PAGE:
The Attributes of the Human Spirit
Having already spoken of worship in spirit and in truth, we can pass on to see the function of spirit by intuition. Here the difference between soul and spirit is very clear and definite. The spirit is the organ of spiritual knowledge, and spiritual knowledge is very different from natural or soul knowledge. How does God know things, and by what means does God come to His conclusions, decisions? On what basis of knowledge does He run the universe? Is it by reasoning inductively, deductively, philosophically, logically, comparatively? Surely all this laboriousness of brain is unknown to God. His knowledge and conclusions are intuitive. Intuition is that faculty of spiritual intelligence by which all spiritual beings work. Angels serve the will of God by intuitive discernment of that will, not by argued and reasoned conviction. The difference between these two is witnessed to by the whole monument of spiritual achievement. If human reasoning, the natural judgment and 'common sense' had been the ruling law, most, if not all, of the giant pieces of work inspired by God would never have been undertaken. Men who had a close walk with God and a living spirit-fellowship with Him, received intuitively a leading to such purposes, and their vindication came, not by the approval of natural reason, but usually with all such reason in opposition. 'Madness was usually the verdict of this world's wisdom.' Whenever they, like Abraham, allowed the natural mind to take precedence over the spiritual mind, they became bewildered, paralyzed, and looked around for some 'Egypt' way of the senses, along which to go for help. In all this we are "justified in the spirit," not in the flesh. The spirit and the soul act independently, and until the spiritual mind has established complete ascendency over the natural mind, they are constantly in conflict and contradiction. In all the things which are out from God and therefore spiritual, "the mind of the flesh is death; but the mind of the spirit is life and peace" (Romans 8:6). This, then, is the nature of spiritual knowledge.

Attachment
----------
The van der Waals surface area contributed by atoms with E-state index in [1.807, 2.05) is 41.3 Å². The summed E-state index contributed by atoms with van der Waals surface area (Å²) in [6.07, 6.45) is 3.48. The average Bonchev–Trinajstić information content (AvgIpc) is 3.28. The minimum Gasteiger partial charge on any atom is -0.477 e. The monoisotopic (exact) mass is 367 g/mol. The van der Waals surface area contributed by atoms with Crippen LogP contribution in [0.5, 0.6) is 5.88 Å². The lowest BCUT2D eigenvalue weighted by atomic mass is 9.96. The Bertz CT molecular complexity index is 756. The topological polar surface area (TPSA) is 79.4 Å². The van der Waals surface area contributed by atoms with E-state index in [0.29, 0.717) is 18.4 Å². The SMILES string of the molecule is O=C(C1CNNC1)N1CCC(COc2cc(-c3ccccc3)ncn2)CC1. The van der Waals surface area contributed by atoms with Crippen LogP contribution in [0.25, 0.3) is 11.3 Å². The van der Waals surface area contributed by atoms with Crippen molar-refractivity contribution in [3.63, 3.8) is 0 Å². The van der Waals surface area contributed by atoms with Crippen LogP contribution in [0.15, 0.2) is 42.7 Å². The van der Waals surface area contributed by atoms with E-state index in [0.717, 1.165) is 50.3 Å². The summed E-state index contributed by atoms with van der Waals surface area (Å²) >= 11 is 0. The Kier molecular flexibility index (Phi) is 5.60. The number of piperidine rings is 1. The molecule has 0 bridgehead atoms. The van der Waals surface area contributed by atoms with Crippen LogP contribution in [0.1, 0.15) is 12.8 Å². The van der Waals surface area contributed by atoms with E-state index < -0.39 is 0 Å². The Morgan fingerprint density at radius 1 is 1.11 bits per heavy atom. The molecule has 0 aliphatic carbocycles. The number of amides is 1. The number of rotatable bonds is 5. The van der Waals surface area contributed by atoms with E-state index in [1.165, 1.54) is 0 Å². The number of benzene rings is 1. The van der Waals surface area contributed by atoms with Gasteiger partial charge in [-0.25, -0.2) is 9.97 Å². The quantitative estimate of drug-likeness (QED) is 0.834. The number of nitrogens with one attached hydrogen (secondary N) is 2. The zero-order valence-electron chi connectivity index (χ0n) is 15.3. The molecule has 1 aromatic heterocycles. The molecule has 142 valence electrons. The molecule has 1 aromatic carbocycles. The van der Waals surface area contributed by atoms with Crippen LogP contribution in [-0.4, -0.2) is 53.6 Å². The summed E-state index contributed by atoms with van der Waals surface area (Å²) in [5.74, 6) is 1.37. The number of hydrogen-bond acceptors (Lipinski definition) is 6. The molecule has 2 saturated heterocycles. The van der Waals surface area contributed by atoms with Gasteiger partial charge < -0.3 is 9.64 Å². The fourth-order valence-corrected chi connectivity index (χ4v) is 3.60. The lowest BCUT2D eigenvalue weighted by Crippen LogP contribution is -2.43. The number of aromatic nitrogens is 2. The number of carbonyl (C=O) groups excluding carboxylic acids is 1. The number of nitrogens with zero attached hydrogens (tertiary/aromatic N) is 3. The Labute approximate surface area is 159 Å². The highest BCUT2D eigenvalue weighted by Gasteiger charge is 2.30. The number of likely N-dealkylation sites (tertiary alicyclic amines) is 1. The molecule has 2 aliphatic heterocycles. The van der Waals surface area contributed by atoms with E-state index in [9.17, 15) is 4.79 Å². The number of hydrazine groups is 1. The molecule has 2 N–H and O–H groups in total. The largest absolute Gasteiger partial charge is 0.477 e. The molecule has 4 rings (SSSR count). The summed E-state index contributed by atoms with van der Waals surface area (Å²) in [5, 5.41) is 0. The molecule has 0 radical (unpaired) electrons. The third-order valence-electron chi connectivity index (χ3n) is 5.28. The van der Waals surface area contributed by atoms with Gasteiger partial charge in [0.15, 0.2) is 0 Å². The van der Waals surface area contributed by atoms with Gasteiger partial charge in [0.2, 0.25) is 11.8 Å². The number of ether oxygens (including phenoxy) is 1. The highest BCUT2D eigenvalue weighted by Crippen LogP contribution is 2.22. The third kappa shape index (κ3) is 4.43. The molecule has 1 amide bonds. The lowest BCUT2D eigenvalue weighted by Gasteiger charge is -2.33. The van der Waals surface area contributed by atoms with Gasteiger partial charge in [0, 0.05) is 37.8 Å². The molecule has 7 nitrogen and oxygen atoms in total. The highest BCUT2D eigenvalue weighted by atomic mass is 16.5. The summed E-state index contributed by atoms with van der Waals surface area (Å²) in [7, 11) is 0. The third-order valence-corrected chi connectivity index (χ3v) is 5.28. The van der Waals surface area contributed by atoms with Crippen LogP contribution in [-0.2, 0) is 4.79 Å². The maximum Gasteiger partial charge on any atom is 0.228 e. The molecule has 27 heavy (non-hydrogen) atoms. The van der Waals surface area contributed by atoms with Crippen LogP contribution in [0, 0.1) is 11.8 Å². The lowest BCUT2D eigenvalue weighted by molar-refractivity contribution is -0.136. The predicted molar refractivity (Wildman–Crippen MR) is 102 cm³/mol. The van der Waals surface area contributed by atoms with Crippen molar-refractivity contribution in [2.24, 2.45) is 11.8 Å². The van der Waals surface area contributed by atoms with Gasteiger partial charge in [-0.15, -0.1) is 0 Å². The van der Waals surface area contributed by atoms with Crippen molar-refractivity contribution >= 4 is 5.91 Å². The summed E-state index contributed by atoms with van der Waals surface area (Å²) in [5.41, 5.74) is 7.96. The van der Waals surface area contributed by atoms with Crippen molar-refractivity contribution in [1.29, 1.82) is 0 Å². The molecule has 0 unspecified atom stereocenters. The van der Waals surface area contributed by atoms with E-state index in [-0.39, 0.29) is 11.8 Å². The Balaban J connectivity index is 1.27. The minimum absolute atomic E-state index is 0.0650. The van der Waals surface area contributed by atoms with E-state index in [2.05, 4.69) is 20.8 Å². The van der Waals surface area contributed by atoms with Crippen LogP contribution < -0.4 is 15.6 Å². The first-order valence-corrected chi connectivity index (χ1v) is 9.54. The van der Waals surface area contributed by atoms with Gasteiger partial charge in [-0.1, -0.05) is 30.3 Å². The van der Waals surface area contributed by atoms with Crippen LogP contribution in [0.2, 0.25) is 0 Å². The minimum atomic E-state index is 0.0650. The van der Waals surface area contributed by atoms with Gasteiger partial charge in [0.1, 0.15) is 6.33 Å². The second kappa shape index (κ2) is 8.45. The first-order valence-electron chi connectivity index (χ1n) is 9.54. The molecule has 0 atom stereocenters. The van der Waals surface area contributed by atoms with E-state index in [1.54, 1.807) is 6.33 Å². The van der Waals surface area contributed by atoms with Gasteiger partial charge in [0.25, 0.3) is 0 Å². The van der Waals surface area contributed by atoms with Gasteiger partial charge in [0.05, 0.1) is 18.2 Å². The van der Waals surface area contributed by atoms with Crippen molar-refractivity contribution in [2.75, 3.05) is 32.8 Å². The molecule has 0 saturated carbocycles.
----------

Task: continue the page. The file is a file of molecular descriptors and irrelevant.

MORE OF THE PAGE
The only knowledge of God which is of spiritual value for ourselves, or for others by our ministry, is that which we have be revelation of the Holy Spirit within our own spirits. God never - in the first instance - explains Himself to man's reason, and man can never know God - in the first instance - by reason. Christianity is a revelation or it is nothing, and it has to be that in the case of every new child of God; otherwise faith will be resting upon a foundation which will not stand in the day of the ordeal.
'The Christian Faith' embraced as a religion, a philosophy, or as a system of truth, a moral or ethical doctrine, may carry the temporary stimulus of a great ideal; but this will not result in the regeneration of the life, or the new birth of the spirit. There are multitudes of such 'Christians' in the world today, but their spiritual effectiveness is nil.
The Apostle Paul makes it very clear that the secret of everything in his life and service was the fact that he received his gospel "by revelation." We may even know the Bible perfectly as a book, and yet be spiritually dead and ineffective. When the Scriptures say so much bout the knowledge of God and of the truth as the basis of eternal life, resulting in being set free, doing exploits, etc., they also affirm that man cannot be searching find out God, and they make it abundantly clear that it is knowledge in the spirit, not in the natural mind.